Richard Freeman: Reforming irrational FSCS levy will boost advice

Richard_Freeman_Intrinsic

Proposed reforms to the Financial Services Compensation Scheme levy could have a lasting impact on the financial planning industry.

The devil is in the detail as they say, but recommendations put forward in the Financial Advice Market Review final report could make a real difference to firms.

The paper suggests the introduction of a risk-based levy, increased use of the FSCS credit facility and reform of funding classes, with the target of smoothing the peaks and troughs in the levies charged to firms.

Funding of the FSCS is already pencilled in for review in 2016 and the recommendations will be fed into that appraisal.

This is good news for advisers, and indicates the regulator and Treasury have listened to industry concerns about the way the levy is currently calculated.

In 2015/16 life and pensions intermediaries faced an annual levy of £100m. While there is some opportunity to plan ahead for the annual levy, an additional interim levy of £20m added further cost for firms.

At Intrinsic, the adviser network that forms part of Old Mutual Wealth, levies and regulatory costs in 2014/15 more than doubled from the previous year.

In any industry, effective business planning is made difficult and sometimes impossible when firms operate under the constant shadow of unpredictable future costs.

This issue is exacerbated by the fact financial planning is largely a cottage industry populated by small local firms. Few adviser firms have a capital base to absorb significant ad-hoc costs without a knock-on impact in investment in other areas.

It is not so much the cost itself, but the fact that money must be held aside as a provision for unexpected bills. The funds could otherwise be invested in recruiting new advisers, expanding into new premises and investment in IT and other infrastructure to generate efficiencies in the advice process.

It also discourages external investment in the industry. Those organisations that might otherwise be persuaded to invest in the wealth management industry are often dissuaded from doing so by the thin margins in advice and the lack of certainty and predictability in future costs.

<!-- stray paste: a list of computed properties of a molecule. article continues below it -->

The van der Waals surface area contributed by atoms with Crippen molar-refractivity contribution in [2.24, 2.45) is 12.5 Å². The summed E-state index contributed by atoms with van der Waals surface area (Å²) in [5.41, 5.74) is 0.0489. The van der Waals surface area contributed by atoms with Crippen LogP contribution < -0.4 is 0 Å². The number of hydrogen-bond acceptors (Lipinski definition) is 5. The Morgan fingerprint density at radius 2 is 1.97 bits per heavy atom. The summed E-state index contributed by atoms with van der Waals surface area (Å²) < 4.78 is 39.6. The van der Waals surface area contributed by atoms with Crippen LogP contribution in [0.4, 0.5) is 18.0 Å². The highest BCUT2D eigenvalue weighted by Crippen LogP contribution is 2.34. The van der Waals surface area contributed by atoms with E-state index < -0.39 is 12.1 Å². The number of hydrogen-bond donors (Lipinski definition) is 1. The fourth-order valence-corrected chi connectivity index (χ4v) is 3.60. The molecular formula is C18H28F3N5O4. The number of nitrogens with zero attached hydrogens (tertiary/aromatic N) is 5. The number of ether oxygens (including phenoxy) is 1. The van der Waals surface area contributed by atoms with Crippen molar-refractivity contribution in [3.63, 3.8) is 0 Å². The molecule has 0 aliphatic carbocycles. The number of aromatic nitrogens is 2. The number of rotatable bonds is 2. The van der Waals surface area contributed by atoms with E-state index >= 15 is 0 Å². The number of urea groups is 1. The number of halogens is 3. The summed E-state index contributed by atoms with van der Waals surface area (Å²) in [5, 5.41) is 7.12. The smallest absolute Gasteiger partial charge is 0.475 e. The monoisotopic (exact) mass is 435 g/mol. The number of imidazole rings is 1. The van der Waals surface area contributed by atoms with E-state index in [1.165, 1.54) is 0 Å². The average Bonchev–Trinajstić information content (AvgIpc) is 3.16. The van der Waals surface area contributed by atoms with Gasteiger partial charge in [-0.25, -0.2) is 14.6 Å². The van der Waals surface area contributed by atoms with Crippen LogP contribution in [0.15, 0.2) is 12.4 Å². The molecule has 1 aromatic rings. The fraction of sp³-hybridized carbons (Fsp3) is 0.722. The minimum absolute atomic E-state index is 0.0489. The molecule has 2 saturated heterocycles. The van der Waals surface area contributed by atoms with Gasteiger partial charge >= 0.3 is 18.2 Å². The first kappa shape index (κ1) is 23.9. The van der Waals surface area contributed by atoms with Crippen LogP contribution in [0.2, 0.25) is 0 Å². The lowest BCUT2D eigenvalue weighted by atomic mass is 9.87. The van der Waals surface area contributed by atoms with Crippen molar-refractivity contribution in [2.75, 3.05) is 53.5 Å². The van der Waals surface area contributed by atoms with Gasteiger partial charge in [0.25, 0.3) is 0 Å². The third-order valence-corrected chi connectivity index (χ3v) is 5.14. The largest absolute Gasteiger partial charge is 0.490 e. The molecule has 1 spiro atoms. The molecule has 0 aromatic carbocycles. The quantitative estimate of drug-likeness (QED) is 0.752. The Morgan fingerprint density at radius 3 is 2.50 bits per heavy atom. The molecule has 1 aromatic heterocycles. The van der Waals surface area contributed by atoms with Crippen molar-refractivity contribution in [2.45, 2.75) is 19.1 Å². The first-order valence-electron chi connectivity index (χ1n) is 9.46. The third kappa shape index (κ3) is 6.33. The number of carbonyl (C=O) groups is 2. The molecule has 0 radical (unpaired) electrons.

Building a more rational model for the distribution of FSCS costs will give firms the chance to build long-term business plans, invest for the future growth of their business and access growth capital without fear that unexpected levies will derail their plans.

The compensation scheme is often seen through the lens of the consumer, as a safety net against poor outcomes. That is understandable and the FSCS is a vital pillar of the retail savings market, giving consumers the peace of mind and confidence to invest.

But it is also important for regulators and policymakers to recognise that it represents a tax on industry.

In other industries from farming to oil and manufacturing, UK businesses face similar challenges with unexpected levies, taxes and fluctuating commodity prices. While some are unavoidable, Government and the wider public are generally willing to defend firms from these headwinds where possible.

The FAMR shows that Treasury and the FCA are sympathetic to the challenge that FSCS levies present to the advice industry. They have opened the door to change and it is vital that the industry makes a strong case for reform.

One of the core objectives of the FAMR is to foster a business environment that allows firms to grow. As an industry we must respond to that with a case that shows why the FSCS levy currently represents an inhibitor to growth, with a knock-on impact on the availability of financial advice to consumers.

Demonstrating that the levy impacts on growth in the industry is the key challenge, but if successful there is an opportunity to bring about change that will make the future of the financial planning industry significantly more prosperous.

Richard Freeman is chief distribution officer at Old Mutual Wealth